Scuba diving is a unique and exciting recreational activity that many people enjoy, but it comes with inherent risks. Problems can arise before, during and after your dive, so before you jump in the water, it’s important to be aware of the risks involved and how you can keep safe during your dive.
Problems before you dive in
Even before an aspiring diver descends into the depths of the deep blue, several risks are present.
If, for example, the diver is engaging in a boat dive, there’s a possibility that a boating accident may occur while on board the vessel. Such an accident may give rise to both a negligence claim against the operator of the vessel as well under Australian Consumer Law (ACL) for failing to supply services with due care and skill.
If diving from the shore, it’s important that the diver enters and exits the water cautiously to avoid injury from tides, currents, fishing lines or other risks present at the individual dive site.
Staying safe during your dive
During your dive, several problems can arise, including an inexperienced dive guide or faulty/malfunctioning equipment. If these issues result in an injury, it’s likely the diver will have a claim against the guide himself, his employer, or the manufacturing company for providing faulty equipment.
It’s important to always check diving equipment thoroughly before you embark on a scuba outing. However, equipment that appears to be in suitable condition may not function properly when you most need it – at depth.
In order to best mitigate your risk of injury, make sure you:
- Follow your qualified dive guide closely
- Inspect your equipment thoroughly before you dive
- Always dive with a dive buddy, and
- Never feel pressured to dive beyond your skill level.
Issues arising after your dive
Even when the dive is over, you’re not ‘out of the water’ yet. There’s a possibility that serious medical issues are present once back on the surface.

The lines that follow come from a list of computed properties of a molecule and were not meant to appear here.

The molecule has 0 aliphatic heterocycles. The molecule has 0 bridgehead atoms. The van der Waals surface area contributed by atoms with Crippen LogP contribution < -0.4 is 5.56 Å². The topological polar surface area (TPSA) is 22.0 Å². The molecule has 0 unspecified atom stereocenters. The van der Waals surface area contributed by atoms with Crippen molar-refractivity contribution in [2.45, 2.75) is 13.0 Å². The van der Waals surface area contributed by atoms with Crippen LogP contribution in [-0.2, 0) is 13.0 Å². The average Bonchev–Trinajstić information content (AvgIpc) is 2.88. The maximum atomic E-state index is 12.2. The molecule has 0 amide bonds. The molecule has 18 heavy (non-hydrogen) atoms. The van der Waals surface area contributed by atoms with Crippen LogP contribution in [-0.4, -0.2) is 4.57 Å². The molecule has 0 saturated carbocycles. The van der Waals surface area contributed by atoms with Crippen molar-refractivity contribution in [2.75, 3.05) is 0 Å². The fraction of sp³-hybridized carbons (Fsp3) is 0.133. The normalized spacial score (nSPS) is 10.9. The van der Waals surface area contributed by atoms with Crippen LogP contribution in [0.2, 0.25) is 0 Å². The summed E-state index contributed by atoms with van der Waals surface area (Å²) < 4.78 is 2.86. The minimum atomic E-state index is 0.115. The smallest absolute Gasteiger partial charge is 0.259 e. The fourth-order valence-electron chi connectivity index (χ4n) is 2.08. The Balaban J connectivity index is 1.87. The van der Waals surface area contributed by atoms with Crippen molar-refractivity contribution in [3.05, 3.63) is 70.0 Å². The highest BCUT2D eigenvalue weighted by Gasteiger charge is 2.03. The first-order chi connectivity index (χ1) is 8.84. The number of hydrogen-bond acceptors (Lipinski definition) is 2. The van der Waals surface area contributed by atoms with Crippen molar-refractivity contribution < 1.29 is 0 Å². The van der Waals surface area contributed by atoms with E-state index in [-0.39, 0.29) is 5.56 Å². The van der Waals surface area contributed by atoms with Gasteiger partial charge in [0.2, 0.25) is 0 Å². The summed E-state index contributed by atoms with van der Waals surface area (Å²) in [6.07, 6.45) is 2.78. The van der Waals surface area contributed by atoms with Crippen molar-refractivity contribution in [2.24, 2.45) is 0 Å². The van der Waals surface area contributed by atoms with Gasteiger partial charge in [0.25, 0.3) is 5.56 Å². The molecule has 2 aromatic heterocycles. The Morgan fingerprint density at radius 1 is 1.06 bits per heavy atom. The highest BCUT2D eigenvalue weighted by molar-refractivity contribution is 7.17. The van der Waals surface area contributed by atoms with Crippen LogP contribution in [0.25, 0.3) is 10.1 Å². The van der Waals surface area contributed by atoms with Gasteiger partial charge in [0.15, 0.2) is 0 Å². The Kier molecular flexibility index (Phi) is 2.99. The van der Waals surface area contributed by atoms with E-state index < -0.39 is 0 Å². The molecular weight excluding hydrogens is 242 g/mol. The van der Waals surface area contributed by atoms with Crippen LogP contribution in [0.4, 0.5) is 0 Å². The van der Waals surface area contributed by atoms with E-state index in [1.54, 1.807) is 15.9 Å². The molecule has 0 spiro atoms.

The most severe illnesses in relation to diving occur due to compressed gas being inhaled for an extended period of time at depth. Some of the more serious illnesses include:
- Decompression sickness
- Air embolisms
- Mediastinal emphysema, and
- Subcutaneous emphysema.
Decompression sickness symptoms usually appear within 15 minutes to 12 hours after surfacing from a dive, but may be as delayed by up to 24 hours.
If symptoms do arise, it’s imperative for the diver to seek treatment as quickly as possible. Depending on the circumstances, failing to attend to a diver showing symptoms in a reasonable amount of time may prove to be a negligent omission on the part of the company operating the dive.
Do I have a claim?
Sometimes, no matter how experienced or well-trained you are, accidents happen. If you sustain a diving-related injury, there are two main legal avenues available:
- Common law negligence, and
- The Australian Consumer Law (ACL).
Scuba diving is classified as a ‘dangerous recreational activity’ because it involves a significant risk of physical harm. This is an important classification; it makes bringing a legal claim as a diver much more onerous.
If the diver’s injury or death materialised from an ‘obvious risk’, there is no legal remedy. This applies even if the diver was unaware of the risk, so it’s extremely important to educate yourself about any and all risks involved with scuba diving.
Particular risks that arise when diving include:
- Increased pressure at depth
- Cold water temperatures
- Motor boats
- Fishing lines
- Dangerous underwater animals
- Tides and currents, and
- Other environmental conditions.
If, however, your diving injury was the result of negligence or unforeseen circumstances, you may have a claim for compensation for any loss you’ve sustained. One of Shine Lawyers’ expert compensation lawyers can assess the circumstances of your case in an obligation-free consultation, and inform you of your rights to bring a claim. Get in touch for more information or to begin your legal journey today.
Written by Thomas Janson on . Last modified: November 17, 2017.